it does work quite well. Now, smart turbos
effectively have power meters built into them. But something that will be to your benefit to add to your selection of components and things you need to do this, will be a cadence center. Now, if you have any kind of
cycle computer for your bike, it’s likely that they
either make a cadence sensor to go with it, or it might have even come with one. Now, you can see, I’ve got mine here on the left hand crank
here, facing in-board, and that’s to monitor the cadence. That’s really important
when doing smart training, because it might, say, for example, tell you to ride at 200
watts at 60 rpm, for example, for 10 minutes. It’s targeted training, and it relies on these things. You can even get dirt cheap
cadence sensors online, non-specific brands that
are compatible with Wahoo, they’re compatible with Zwift, they compatible with Tacx, all the different options out there. They’re very cheap and
they’re really worth having, ‘coz they can improve your riding. Finally, the essential one, really. You need a heart rate strap. This is a Garmin one,
it came with my Garmin. It works on the ANT+ system. It’s also compatible with the software and also compatible with the
actual turbo trainer itself. The combination of the turbo trainer knowing what cadence you’re in, what your heart rate is doing, and what power you’re able to put out, means it’s a very powerful
process for building you a very structured and
specific training program. Now, if you’re using you’re
regular mountain bike but you don’t have a full smart trainer, you can still do some
of the smart training, but you’re going to need to have power meter cranks on your bike, which probably have cadence sensors built into those, as well. I know Henry’s been using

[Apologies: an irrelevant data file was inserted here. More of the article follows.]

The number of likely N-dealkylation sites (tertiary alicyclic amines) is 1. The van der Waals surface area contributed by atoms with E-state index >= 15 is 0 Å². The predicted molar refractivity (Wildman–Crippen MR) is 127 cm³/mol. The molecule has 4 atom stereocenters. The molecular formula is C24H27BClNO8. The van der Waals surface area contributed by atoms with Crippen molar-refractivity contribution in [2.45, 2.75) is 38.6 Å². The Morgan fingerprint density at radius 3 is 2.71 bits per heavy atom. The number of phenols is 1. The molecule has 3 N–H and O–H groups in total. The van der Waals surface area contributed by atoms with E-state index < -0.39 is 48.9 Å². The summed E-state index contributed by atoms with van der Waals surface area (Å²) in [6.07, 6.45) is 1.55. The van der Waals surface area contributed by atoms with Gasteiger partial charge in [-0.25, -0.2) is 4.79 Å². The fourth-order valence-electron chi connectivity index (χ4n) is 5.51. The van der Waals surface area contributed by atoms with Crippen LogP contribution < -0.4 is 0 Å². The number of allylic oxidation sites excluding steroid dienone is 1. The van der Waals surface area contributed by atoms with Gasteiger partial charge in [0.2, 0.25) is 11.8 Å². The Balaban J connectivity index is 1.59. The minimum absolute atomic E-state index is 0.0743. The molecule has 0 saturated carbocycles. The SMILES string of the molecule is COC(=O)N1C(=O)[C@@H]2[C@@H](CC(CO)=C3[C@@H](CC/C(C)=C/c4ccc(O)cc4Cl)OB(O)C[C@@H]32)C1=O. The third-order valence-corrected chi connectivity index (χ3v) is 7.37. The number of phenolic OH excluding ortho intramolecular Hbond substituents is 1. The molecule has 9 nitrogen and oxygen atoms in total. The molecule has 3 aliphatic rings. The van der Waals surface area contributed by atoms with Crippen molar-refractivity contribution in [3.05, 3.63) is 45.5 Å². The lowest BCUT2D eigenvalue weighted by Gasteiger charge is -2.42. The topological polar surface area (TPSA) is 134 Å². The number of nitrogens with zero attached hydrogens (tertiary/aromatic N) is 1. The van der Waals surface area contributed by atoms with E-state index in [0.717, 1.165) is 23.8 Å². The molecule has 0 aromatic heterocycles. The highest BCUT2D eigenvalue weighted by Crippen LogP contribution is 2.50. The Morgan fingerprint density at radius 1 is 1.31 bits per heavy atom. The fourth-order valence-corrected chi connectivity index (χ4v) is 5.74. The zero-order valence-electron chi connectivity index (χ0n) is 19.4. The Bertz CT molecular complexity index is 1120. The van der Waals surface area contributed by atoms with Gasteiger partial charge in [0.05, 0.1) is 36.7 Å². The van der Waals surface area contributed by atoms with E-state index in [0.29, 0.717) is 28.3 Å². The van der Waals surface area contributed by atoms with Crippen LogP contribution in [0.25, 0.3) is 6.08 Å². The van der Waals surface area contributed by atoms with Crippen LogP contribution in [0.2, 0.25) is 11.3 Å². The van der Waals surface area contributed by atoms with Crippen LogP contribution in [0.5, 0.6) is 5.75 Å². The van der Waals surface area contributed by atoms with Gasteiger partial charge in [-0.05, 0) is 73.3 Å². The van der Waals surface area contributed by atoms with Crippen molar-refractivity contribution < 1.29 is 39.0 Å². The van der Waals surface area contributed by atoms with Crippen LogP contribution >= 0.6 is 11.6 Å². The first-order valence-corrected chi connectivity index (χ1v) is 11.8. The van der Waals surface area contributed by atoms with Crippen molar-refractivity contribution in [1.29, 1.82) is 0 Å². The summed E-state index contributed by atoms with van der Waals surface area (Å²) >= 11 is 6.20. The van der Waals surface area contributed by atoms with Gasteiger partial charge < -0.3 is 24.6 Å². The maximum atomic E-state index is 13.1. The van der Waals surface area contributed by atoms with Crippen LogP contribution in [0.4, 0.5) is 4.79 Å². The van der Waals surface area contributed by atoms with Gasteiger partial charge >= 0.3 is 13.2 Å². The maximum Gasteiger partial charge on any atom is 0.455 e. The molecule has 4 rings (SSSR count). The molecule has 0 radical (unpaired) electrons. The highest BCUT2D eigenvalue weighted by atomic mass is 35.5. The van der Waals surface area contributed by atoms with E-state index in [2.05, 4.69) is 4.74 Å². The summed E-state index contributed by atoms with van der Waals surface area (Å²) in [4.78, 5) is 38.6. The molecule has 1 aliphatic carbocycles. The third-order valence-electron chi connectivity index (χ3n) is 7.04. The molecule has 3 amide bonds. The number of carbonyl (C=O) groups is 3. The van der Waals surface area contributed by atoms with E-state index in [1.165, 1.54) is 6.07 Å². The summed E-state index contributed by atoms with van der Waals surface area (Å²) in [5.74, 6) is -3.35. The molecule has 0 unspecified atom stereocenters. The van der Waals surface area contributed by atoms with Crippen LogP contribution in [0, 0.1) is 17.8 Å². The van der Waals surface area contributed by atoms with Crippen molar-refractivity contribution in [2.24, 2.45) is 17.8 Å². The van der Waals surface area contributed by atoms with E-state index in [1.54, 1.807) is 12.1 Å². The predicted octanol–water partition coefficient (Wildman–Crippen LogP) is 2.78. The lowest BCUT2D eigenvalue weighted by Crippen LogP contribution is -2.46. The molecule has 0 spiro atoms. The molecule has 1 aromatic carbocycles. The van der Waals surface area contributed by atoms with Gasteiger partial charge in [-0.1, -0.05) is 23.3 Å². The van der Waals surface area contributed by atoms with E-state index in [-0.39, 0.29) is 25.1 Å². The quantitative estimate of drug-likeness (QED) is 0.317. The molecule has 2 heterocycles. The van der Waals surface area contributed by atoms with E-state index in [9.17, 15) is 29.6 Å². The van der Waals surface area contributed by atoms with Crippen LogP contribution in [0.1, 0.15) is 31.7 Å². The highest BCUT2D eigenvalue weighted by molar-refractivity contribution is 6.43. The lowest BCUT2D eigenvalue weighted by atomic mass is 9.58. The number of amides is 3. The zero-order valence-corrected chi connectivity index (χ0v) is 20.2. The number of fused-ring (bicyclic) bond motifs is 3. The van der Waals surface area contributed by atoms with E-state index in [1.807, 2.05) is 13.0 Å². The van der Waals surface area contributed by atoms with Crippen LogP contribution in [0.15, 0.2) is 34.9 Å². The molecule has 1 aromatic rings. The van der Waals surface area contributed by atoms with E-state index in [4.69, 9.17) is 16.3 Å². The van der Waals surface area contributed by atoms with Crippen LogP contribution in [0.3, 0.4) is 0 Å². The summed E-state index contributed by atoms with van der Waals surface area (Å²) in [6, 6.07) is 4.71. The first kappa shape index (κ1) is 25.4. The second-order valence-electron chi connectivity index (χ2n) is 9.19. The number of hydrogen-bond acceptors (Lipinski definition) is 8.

some rotor cranks recently for some videos. Super useful addition. They can tell you exactly the
power that you’re putting out. And the software itself
can sync with those, so we can do a bit of number crunching, and it can figure out the wattage that your putting through
that turbo trainer. It’s not going to be, and it will never will be, as accurate as using a full smart trainer, but it’s a good option if you’ve
got that stuff on your bike and you don’t want to
lay out the extra money for a more expensive turbo trainer. Now, the last point is quite important. Make sure that your set-up
is extremely comfortable and it fits you correctly. Unlike mountain biking, where you’re moving around
constantly on the bike, when you’re doing road riding
and turbo training like this, you’re in a fixed position
for quite a long time. You’re soon going to find out whether your saddle is comfortable, whether or not the chamois that
you’re riding with is good, if your grips are
comfortable, the position. Take a bit of time to get it set up right. You’ll probably need to